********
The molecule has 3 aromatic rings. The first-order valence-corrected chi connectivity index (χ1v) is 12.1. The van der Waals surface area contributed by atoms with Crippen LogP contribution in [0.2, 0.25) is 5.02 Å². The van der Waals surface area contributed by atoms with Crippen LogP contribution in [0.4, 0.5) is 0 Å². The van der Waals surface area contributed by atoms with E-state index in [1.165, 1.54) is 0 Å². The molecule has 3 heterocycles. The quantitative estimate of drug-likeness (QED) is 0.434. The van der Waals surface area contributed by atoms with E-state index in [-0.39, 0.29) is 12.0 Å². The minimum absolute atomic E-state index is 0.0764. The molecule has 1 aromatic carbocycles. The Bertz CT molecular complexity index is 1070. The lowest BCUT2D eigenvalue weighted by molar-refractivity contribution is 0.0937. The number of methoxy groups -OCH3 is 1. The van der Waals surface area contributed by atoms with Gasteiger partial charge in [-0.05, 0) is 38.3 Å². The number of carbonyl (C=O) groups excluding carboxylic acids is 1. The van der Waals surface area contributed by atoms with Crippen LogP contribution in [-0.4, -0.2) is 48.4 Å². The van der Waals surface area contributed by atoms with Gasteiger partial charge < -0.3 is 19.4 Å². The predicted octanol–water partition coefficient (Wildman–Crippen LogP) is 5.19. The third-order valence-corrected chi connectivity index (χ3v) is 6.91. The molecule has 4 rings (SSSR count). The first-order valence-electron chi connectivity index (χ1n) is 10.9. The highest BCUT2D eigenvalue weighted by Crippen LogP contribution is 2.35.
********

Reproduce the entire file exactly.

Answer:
The molecule has 3 aromatic rings. The first-order valence-corrected chi connectivity index (χ1v) is 12.1. The van der Waals surface area contributed by atoms with Crippen LogP contribution in [0.2, 0.25) is 5.02 Å². The van der Waals surface area contributed by atoms with Crippen LogP contribution in [0.4, 0.5) is 0 Å². The van der Waals surface area contributed by atoms with E-state index in [1.165, 1.54) is 0 Å². The molecule has 3 heterocycles. The quantitative estimate of drug-likeness (QED) is 0.434. The van der Waals surface area contributed by atoms with E-state index in [-0.39, 0.29) is 12.0 Å². The minimum absolute atomic E-state index is 0.0764. The molecule has 1 aromatic carbocycles. The Bertz CT molecular complexity index is 1070. The lowest BCUT2D eigenvalue weighted by molar-refractivity contribution is 0.0937. The number of methoxy groups -OCH3 is 1. The van der Waals surface area contributed by atoms with Gasteiger partial charge in [-0.05, 0) is 38.3 Å². The number of carbonyl (C=O) groups excluding carboxylic acids is 1. The van der Waals surface area contributed by atoms with Crippen LogP contribution in [-0.4, -0.2) is 48.4 Å². The van der Waals surface area contributed by atoms with Gasteiger partial charge < -0.3 is 19.4 Å². The predicted octanol–water partition coefficient (Wildman–Crippen LogP) is 5.19. The third-order valence-corrected chi connectivity index (χ3v) is 6.91. The molecule has 4 rings (SSSR count). The first-order valence-electron chi connectivity index (χ1n) is 10.9. The highest BCUT2D eigenvalue weighted by Crippen LogP contribution is 2.35.